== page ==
Melasma

Melasma, also known as chloasma faciei, is a form of irregular discoloration typically seen on the face. It is made up of brown or gray discolored spots, which preferentially affect the cheeks and forehead. Women and people with darker complexions are affected more often. Though the exact reason why these dark spots form is not known, they have been linked to genetics, pregnancy, hormone contraception (birth control pills), hormone replacement therapy, endocrine disorders and certain medications (anti-seizure medications) and ultraviolet light, like sunlight.

Melasma tends to be difficult to treat and can often come back. Melasma of pregnancy usually clears within months of delivering the baby. Melasma from birth control pills may persist despite stopping the pills.

Treatment:
Treatment is geared towards avoiding sunlight exposure and using a broad spectrum sunscreen that protects against UVA and UVB. Other treatments are listed below, but there is no real cure. No matter how successful the treatment is in clearing the melasma spots, unprotected sun exposure will cause dark patches to come back. Meticulous use of sunscreen is required after clearance of melasma.

Hydroquinone is a “bleaching” cream applied to the spots. It is considered the gold standard in treating melasma. It works by stopping the production of pigment. Creams containing 2% hydroquinone are available over the counter, while creams with higher concentrations are available by prescription. The cream is usually applied twice a day and it may take up to 2 months before results become evident. Some side effects include local irritation, like itching, burning and stinging, as well as allergy, very rare darkening of skin (known as ochronosis) or small cyst (milium) formation.

Tretinoin is a retinoid in the same family as Vitamin A. It can be used alone or in conjunction with hydroquinone. It works by helping the hydroquinone penetrate into the skin as well has having its own effect on breaking up the pigment or dark color. It is available in gel, cream and liquid and in strengths from 0.01-0.1%. The most common side effect is burning, redness, scaling, and dry skin.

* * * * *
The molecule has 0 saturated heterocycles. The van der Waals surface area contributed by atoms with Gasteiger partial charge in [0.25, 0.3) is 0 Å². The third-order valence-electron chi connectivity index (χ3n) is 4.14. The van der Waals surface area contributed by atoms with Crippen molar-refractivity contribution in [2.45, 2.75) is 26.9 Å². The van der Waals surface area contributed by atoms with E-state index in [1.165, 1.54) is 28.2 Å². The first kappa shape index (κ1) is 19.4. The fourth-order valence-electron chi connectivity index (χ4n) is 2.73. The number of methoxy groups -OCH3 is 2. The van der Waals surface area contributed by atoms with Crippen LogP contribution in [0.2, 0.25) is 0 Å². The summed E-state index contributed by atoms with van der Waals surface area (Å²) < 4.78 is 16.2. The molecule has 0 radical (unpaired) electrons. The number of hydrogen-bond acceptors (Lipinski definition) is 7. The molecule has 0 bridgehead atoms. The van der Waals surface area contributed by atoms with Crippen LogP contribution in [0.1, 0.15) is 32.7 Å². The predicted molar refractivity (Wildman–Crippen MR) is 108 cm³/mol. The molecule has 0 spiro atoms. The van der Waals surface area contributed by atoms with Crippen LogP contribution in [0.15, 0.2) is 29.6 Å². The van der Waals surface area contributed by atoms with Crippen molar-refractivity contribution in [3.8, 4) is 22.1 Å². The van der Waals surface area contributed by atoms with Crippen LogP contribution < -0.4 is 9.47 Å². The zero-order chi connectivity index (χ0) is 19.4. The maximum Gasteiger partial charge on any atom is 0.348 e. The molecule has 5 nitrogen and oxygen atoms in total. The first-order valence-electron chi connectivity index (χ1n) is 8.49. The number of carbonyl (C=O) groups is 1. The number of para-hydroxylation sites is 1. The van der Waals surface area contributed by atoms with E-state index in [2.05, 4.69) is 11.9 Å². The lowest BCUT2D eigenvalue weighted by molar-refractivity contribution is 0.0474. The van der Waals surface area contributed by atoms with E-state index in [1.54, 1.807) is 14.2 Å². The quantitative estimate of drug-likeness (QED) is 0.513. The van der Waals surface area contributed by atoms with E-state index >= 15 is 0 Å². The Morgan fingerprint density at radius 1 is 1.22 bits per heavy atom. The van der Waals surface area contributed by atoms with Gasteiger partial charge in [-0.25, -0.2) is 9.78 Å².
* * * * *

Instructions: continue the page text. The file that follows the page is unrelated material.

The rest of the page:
Azelaic acid is a cream or gel that has anti inflammatory and antibacterial properties. However, the exact way it works is not known. Side effects include itching, burning, stinging and tingling.

Corticosteroids are anti-inflammatory medications that can affect pigment formation. They are often used with hydroquinone and tretinoin. The most common side effects include skin thinning and the formation of small blood vessels (telangiectasia).

Chemical peels work by removing the pigment in the upper layers of skin. They do not stop new pigmentation from forming. There are various types and strengths of peels. The most commonly used peels to treat melasma include glycolic acid, salicylic acid, trichloroacetic acid (TCA), tretinoin, and resorcinol. Caution should be placed when peeling darker skin as the peel may worsen melasma or cause new pigmentation to form in response to inflammation and irritation (post-inflammatory hyperpigmentation).

Laser treatments have been used for melasma, but studies looking at their use are small and results can vary. When a laser is used to treat melasma a certain wavelength of light energy is emitted which gets absorbed by the pigment in the skin. This damages the pigment structure.

References:
Gupta AK, Gover MD, Nouri K, Taylor S. The treatment of melasma: A review of clinical trials. J am Acad Dermatol 2006;55:1048-1065.

Angela Leo, D.O.
Department of Dermatology
Philadelphia College of Osteopathic Medicine/Frankford Hospital
Philadelphia, Pennsylvannia.

Stephen M. Purcell, D.O., F.A.O.C.D.
Professor and Chairman of the Department of Dermatology
Philadelphia College of Osteopathic Medicine

Philadelphia, Pennsylvannia
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